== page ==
This third volume of Gibbon's masterpiece covers the years A.D. 1185 to A.D. 1453 and explores the rise of Islam, the Crusades, the invention of gunpowder, Genghis Khan and the Mongol invasions, the Turkish conquests, and the beginning of the Renaissance.
The publication of this work in 1788 ended 20 years of Gibbon's contemplation and vast research on his subject and made this virtually self-educated man the most famous historian of his time.
There was some drudgery with the minor, post Constantine emperors. I was also not as excited by the HRE sections as I was by the sections on the Rise of Islam, the Mongols, the Ottoman Empire, and the Crusades. Those sections alone are why I rated the second half 5 stars and not 4. Anyway, a fantastic read. Ironic to finish it right after S&P lowers our national credit rating and our senators again fail to do anything productive. Thrilled that so much effort was put into making this available in Audio format.
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This exhaustive history is one of the best on the subject. Gibbon knew his material and gave us one of the greatest works about the long period that this history covers. Where this history might seem long and tedious in places, it is made up for by the numerous explanations of battles and descriptions of the cities and characters of the times. Where Gibbon sometimes seems to opinionated about the times and people, he gives reasons for this and helps the listener to understand the circumstances and ideas of the times. The narration is at times tedious as well. You get the idea that you are in a college lecture hall rather than listening to the reading of a book. Bernard Mayes does a good job with the material. Overall, I would recommend this set of volumes to anyone who is interested in the hisory of the world. Others will find this material tedious and boring at times. My advice? Give a listen and stick with this. You might find out some things that you didn't know and might find this history as extremely interesting as I have.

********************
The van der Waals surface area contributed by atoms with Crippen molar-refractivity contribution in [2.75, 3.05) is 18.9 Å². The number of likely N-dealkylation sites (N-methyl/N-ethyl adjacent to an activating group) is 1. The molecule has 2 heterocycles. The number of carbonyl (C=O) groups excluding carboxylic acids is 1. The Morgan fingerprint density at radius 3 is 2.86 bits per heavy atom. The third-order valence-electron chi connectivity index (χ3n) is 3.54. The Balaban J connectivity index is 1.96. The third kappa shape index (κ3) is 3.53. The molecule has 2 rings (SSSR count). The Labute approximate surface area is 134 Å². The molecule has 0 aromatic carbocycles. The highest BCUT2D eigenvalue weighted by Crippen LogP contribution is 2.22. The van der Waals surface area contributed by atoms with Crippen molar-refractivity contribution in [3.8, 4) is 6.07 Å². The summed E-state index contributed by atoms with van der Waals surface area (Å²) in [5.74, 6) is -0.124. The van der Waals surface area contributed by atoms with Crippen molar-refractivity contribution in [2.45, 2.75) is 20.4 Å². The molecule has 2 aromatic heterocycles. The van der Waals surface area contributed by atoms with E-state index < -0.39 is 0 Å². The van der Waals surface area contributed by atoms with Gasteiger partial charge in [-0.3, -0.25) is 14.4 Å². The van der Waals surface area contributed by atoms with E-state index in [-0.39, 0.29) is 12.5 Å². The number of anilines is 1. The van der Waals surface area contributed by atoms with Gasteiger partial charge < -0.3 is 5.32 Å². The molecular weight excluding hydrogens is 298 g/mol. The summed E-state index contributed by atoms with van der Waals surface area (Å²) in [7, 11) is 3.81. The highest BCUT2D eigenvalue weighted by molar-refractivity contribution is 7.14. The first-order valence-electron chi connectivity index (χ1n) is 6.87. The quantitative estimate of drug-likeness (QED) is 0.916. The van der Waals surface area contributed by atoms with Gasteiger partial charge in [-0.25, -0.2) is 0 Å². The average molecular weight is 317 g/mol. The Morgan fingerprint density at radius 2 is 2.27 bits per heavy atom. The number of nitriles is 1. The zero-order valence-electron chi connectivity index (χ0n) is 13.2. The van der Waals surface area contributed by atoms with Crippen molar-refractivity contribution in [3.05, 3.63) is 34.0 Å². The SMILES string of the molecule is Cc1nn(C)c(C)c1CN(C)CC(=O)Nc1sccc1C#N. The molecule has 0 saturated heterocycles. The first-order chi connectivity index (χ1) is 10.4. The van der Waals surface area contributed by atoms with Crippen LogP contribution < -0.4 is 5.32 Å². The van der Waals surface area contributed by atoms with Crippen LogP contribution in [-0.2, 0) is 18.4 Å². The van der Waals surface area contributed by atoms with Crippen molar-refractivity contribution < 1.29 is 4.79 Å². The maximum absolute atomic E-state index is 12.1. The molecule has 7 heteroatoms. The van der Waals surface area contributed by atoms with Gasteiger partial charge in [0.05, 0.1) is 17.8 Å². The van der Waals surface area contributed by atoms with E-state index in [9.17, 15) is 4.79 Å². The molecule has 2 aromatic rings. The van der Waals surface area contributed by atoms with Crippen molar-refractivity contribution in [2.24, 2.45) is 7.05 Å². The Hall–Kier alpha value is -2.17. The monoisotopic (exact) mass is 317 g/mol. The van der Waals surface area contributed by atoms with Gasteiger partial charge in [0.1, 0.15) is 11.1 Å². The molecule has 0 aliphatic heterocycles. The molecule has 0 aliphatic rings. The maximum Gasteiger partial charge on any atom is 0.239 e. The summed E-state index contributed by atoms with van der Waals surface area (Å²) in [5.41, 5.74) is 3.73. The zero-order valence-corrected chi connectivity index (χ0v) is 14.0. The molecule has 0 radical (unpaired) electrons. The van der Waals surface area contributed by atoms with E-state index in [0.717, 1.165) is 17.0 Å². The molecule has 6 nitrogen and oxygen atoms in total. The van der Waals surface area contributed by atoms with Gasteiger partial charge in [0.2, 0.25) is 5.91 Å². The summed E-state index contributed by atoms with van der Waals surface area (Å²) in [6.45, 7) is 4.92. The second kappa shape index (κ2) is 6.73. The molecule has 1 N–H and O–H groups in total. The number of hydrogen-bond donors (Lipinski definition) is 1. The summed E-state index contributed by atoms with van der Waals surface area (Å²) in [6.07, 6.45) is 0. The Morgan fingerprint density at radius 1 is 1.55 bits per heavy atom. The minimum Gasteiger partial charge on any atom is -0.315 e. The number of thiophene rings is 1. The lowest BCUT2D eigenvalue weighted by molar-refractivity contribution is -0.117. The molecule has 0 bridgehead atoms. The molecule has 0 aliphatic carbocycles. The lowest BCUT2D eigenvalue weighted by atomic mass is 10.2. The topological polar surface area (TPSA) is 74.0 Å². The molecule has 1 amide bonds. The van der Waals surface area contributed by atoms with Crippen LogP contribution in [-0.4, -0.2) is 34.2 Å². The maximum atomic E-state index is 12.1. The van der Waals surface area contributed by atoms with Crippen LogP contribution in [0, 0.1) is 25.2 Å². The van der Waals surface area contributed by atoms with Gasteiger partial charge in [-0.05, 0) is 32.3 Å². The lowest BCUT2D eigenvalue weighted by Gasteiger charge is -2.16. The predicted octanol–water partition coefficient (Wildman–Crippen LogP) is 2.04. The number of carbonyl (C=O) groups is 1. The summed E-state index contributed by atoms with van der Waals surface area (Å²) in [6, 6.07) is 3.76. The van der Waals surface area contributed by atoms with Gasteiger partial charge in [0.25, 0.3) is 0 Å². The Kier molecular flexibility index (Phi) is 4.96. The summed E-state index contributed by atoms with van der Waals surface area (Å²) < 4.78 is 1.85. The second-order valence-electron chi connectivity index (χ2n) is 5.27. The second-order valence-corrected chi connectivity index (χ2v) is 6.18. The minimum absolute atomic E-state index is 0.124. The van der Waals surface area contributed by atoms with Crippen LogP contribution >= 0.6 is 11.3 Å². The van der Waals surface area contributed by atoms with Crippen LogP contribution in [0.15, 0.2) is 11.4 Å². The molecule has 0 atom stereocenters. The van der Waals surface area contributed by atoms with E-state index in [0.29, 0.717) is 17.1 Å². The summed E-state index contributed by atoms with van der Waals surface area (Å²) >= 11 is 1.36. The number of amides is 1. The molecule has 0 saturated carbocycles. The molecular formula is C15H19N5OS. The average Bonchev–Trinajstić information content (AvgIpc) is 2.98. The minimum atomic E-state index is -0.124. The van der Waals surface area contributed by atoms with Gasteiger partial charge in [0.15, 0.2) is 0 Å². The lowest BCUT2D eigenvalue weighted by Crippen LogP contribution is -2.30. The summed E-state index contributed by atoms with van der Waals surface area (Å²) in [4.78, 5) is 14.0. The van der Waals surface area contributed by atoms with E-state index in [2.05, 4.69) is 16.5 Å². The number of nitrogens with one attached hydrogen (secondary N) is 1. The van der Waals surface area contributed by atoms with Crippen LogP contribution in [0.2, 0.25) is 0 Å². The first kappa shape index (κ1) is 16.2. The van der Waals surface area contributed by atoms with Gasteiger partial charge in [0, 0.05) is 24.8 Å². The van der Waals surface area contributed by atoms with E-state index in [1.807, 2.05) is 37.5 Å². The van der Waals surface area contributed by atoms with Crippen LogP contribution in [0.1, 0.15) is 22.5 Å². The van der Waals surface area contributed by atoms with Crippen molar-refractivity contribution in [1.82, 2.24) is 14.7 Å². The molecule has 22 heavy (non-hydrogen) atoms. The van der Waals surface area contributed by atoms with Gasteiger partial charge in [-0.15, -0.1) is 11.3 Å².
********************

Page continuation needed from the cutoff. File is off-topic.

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The Prophet Mohammed, his followers and successors, and the rise and spread of Islam. The empires of Ghengis Kahn, Timour the Lame, Charlemagne, and Mahomet II. Orthodox iconoclasts and Catholic image worshippers. Popes and anti-Popes. Hyperactive Norman Robber-Adventurers. The zeal, ignorance, and "baleful fountain of holy war" of the Crusades. Rapacious acts and pusillanimity aplenty. Some heroism for hope. Everywhere ambition, pride, scheming, and betrayals. Greek fire, gunpowder, sea battles, and wars involving the deaths or slavery of tens of thousands. The state of Rome in the waning middle ages. The long decline of the Eastern Empire culminating in the inevitable fall of Constantinople.
When I finished the third and final audiobook volume of Edward Gibbon's The Decline and Fall of the Roman Empire, including the fifth and sixth volumes (1788-89) of his classic six-volume history, I felt fulfilled. The roughly 120 hours of the three audiobook volumes take the reader from about the 2nd century AD till about the middle of the 15th, from when the empire was a young single entity through its division into two, Eastern and Western, and recounting their respective declines and falls and relationships with each other and with the major barbarian and other civilizations that came and went. The history is everywhere uplifted by Gibbon's Age of Enlightenment reason, moderation, humanity, and elegant and witty prose.
Bernard Mayes, ever the avuncular, dryly enthusiastic British guide, is a perfect reader for the long history, occasionally nearly succumbing to his own fatigue at so much declining and falling, but ever enhancing Gibbon's love for the material, never missing a beat, mangling a rhythm, or mispronouncing a word. Gibbon's lively notes are missing from the audiobook, so I recommend getting one of the several e-books of his history so as to be able to peruse them.
The third volume, like the first two, teems with lines full of wit and wisdom, pathos and comedy:
"Ambition is a weed of quick and early vegetation in the vineyard of Christ."
"The dominion of priests is most odious to a liberal spirit."
"Solitude is the school of genius."
"Of human life, the most glorious or humble prospects are alike soon bound by the sepulcher."
"In speech they (Bulgarians, Hungarians, and Russians) were slow, in action prompt, in treaty perfidious. . . . Whatever they saw, they coveted; their desires were insatiate, and their sole industry was the hand of violence and rapine."